There is a trail we all must walk. It begins at birth. It twists and turns through lush forests and barren deserts, under clear, star-filled skies and swollen storm clouds, up steep mountain passes and along lazy sweet-tasting streams. Eventually, we find ourselves approaching the heavy mists of death. Eyesight cannot pierce the mists. Rarely do we hear anything from the other side. We do not know where the trail through the mists leads because the mists of death form impenetrable walls.
I have lain in my own deathbed. Twice.
Through two attempted suicides, my trail slowed as it turned uphill and towards a cliff where the mists had gathered. The tip of my nose pressed into the deep chill. My cheeks were almost frostbitten with the violence I did to myself.
Time slowed and was nearly frozen into a never-ending present. Behind me was the trail of my life and before me was death. The future – as death – was rendered unavailable to me. The future did not exist. This long moment accompanied both my suicide attempts. The present weighed down on me and forced me to face the totality of my life. As consciousness slipped away from me, the last living thoughts I had were, “I am not finished yet.”
While I was at Unist’ot’en Camp, I wrote an essay called “Think About Your Future” about how dedicating ourselves to saving what is left of the world is the best action we can take to protect our future. Part of my motivation in writing that essay was to defend young activists from friends and family who try to steer us away from activism by warning us that we’ll need jobs, benefits, and pensions. They try to set us back on the mainstream path by telling us to think about our material future – as if our material future does not depend on a healthy land base.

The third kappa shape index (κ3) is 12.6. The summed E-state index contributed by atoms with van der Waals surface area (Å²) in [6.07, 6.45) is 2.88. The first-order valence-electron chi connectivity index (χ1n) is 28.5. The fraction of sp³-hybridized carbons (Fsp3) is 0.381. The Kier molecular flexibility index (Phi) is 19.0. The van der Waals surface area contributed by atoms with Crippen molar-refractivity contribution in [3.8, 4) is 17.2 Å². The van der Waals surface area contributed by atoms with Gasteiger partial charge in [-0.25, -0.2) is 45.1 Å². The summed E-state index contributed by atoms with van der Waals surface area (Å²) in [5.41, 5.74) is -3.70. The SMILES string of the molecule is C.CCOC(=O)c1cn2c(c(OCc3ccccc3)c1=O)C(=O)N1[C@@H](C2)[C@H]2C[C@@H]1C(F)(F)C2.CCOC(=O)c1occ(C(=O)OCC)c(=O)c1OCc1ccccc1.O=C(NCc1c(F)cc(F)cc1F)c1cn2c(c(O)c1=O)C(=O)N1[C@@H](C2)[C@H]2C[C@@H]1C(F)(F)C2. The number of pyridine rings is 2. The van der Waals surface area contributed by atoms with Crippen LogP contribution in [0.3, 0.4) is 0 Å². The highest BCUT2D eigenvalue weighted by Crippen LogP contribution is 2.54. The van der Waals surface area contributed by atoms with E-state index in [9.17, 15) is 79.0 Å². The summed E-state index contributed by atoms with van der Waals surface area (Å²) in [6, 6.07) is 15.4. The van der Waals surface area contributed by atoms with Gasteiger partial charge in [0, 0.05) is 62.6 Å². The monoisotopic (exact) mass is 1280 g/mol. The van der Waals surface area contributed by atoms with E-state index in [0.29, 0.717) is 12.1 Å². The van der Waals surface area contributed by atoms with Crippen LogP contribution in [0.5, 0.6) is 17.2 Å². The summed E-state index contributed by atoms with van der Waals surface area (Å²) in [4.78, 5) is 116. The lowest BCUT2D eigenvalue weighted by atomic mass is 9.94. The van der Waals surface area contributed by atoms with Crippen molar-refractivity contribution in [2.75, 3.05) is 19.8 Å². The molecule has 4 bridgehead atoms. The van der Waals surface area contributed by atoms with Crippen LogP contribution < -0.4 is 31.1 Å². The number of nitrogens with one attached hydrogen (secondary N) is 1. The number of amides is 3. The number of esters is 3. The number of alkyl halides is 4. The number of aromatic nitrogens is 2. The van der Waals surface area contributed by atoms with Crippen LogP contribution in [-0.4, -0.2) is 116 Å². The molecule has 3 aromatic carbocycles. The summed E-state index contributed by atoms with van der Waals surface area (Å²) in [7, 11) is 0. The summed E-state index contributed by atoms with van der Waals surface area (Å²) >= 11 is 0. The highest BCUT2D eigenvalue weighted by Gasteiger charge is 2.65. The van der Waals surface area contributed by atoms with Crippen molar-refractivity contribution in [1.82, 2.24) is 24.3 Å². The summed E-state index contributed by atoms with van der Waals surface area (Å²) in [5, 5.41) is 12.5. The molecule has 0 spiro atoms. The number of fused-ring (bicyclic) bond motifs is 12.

Since writing that essay, I’ve felt that I left something unsaid. The essay operated partly as a justification for devotion to environmental causes as well as a reminder of the primacy of the natural world. Bank accounts, of course, are meaningless if there is no clean water to drink. What I’ve realized since writing that essay and reflecting on my own experiences is that we do not need to appeal to the future to demand environmental action. All we have to do is look to the here and now. Our future, of course, is being physically and spiritually destroyed. Our chances for survival diminish with each passing day. But, our present is being destroyed too.
200 species a day are going extinct. That’s not in the future. That’s right now. In the time it takes me to write this sentence – about 15 seconds – another woman is battered. Her eye is blackening and her lip is swelling. Right now. 72 acres of rainforest are destroyed every minute. When you finish reading this essay, depending on your speed, another 144, another 216 acres will be gone. 300 hundred tons of topsoil are lost every minute. That’s this minute and the next minute and the next forming a deadly velocity that just keeps picking up speed.
How can we think about the future knowing that all of these atrocities are happening right now?